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How to: Write to a Text File (C# Programming Guide)

These examples show various ways to write text to a file. The first two examples use static methods on the System.IO.File class to write either a complete array of strings or a complete string to a text file. Example 3 shows how to add text to a file when you have to process each line individually before writing to the file. Examples 1-3 overwrite all existing content in the file. Example 4 shows how to append text to an existing file.

class WriteTextFile
{
    static void Main()
    {

        // These examples assume a "C:\Users\Public\TestFolder" folder on your machine.
        // You can modify the path if necessary. 

        // Example #1: Write an array of strings to a file. 
        // Create a string array that consists of three lines. 
        string[] lines = { "First line", "Second line", "Third line" };
        // WriteAllLines creates a file, writes a collection of strings to the file, 
        // and then closes the file.
        System.IO.File.WriteAllLines(@"C:\Users\Public\TestFolder\WriteLines.txt", lines);


        // Example #2: Write one string to a text file. 
        string text = "A class is the most powerful data type in C#. Like a structure, " +
                       "a class defines the data and behavior of the data type. ";
        // WriteAllText creates a file, writes the specified string to the file, 
        // and then closes the file.
        System.IO.File.WriteAllText(@"C:\Users\Public\TestFolder\WriteText.txt", text);

        // Example #3: Write only some strings in an array to a file. 
        // The using statement automatically closes the stream and calls  
        // IDisposable.Dispose on the stream object.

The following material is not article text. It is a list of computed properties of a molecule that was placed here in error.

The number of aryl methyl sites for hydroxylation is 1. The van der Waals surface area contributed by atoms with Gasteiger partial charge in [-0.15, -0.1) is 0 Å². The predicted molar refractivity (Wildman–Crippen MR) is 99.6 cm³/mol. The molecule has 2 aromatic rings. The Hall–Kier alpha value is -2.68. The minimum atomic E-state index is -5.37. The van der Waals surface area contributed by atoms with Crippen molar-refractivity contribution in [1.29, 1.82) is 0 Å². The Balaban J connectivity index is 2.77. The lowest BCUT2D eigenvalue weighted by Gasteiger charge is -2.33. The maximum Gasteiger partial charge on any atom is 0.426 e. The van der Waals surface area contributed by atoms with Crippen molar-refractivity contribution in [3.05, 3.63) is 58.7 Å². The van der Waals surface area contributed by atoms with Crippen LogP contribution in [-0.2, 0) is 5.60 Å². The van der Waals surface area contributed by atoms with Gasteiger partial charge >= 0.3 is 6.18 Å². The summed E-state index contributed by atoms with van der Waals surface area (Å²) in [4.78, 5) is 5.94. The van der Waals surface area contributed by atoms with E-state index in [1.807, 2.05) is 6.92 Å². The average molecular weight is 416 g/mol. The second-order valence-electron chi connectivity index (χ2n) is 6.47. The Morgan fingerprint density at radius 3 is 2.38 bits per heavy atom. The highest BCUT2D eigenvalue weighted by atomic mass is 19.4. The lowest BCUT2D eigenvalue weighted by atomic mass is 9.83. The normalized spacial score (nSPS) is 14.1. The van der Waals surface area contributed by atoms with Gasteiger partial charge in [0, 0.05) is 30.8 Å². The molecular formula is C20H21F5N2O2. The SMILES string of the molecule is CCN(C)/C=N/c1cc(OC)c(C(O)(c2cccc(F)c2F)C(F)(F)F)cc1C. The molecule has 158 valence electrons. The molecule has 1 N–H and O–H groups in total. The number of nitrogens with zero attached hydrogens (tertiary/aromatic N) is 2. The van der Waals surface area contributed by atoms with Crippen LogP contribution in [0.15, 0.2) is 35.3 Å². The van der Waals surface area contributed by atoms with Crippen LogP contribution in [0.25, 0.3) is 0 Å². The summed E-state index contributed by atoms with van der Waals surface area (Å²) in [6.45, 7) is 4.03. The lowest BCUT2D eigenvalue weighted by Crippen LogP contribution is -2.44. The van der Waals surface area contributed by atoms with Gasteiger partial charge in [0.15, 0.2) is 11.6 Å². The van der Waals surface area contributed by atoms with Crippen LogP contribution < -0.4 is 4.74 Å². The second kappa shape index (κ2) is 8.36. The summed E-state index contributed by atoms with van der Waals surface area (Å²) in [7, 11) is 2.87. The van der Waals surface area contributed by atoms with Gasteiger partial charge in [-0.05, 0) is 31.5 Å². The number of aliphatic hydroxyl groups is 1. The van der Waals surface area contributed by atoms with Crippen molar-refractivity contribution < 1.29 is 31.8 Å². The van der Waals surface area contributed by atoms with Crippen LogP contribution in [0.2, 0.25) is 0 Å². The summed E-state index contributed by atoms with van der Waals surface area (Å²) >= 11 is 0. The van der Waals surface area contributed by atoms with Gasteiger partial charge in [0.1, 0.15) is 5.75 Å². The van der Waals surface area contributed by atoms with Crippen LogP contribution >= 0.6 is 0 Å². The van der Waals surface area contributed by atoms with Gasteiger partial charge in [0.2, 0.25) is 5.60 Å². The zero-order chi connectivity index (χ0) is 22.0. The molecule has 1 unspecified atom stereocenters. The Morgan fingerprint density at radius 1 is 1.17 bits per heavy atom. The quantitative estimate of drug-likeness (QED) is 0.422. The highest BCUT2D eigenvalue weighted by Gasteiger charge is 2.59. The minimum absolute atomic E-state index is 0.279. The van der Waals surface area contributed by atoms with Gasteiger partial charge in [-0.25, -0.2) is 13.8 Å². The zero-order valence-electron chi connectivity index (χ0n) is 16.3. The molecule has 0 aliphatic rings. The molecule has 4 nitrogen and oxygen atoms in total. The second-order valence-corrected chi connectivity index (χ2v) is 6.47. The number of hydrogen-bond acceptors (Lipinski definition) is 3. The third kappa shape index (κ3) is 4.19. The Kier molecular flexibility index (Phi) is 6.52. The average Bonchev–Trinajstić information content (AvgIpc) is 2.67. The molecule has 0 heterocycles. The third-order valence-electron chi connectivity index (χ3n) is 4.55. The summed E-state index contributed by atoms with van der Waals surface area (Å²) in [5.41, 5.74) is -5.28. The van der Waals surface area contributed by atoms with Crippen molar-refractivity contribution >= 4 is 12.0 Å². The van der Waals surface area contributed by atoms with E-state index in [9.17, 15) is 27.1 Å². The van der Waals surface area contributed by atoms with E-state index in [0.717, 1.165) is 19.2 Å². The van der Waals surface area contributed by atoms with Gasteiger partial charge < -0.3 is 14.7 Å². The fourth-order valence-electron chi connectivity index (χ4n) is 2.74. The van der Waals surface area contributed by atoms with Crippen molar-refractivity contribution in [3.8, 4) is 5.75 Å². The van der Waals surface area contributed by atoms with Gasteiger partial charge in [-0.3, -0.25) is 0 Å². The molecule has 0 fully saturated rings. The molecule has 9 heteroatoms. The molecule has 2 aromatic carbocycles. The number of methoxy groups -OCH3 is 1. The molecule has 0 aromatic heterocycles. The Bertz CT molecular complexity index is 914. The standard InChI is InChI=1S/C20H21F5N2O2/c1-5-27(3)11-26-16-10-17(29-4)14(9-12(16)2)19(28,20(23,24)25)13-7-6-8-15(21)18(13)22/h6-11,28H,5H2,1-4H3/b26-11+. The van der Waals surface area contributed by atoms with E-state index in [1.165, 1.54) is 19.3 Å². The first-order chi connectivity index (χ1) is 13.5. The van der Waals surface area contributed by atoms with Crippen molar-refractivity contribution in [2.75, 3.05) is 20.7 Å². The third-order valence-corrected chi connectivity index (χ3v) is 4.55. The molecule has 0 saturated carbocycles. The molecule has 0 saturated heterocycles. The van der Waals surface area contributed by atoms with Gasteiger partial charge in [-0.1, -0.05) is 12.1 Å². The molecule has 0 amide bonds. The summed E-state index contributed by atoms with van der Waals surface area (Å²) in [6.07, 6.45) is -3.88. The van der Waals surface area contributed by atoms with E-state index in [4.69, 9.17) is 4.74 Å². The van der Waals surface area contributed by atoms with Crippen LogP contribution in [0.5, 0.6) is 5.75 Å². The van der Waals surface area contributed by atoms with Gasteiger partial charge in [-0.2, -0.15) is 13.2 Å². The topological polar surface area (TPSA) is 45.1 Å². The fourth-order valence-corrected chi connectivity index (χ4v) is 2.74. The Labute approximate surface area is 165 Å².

using (System.IO.StreamWriter file = new System.IO.StreamWriter(@"C:\Users\Public\TestFolder\WriteLines2.txt"))
        {
            foreach (string line in lines)
            {
                // If the line doesn't contain the word 'Second', write the line to the file. 
                if (!line.Contains("Second"))
                {
                    file.WriteLine(line);
                }
            }
        }

        // Example #4: Append new text to an existing file. 
        // The using statement automatically closes the stream and calls  
        // IDisposable.Dispose on the stream object. 
        using (System.IO.StreamWriter file = new System.IO.StreamWriter(@"C:\Users\Public\TestFolder\WriteLines2.txt", true))
        {
            file.WriteLine("Fourth line");
        }
    }
}
 //Output (to WriteLines.txt): 
 //   First line 
 //   Second line 
 //   Third line 

 //Output (to WriteText.txt): 
 //   A class is the most powerful data type in C#. Like a structure, a class defines the data and behavior of the data type. 

 //Output to WriteLines2.txt after Example #3: 
 //   First line 
 //   Third line 

 //Output to WriteLines2.txt after Example #4: 
 //   First line 
 //   Third line 
 //   Fourth line

These examples all write string literals to files, but more likely you will want to use the Format method, which has many controls for writing different types of values right or left justified in a field, with or without padding, and so on.

Copy the code into a console application.

Replace "c:\testdir" with an actual folder name on your computer, or create a folder by that name.

The following conditions may cause an exception:

  • The file exists and is read-only.

  • The path name may be too long.

  • The disk may be full.

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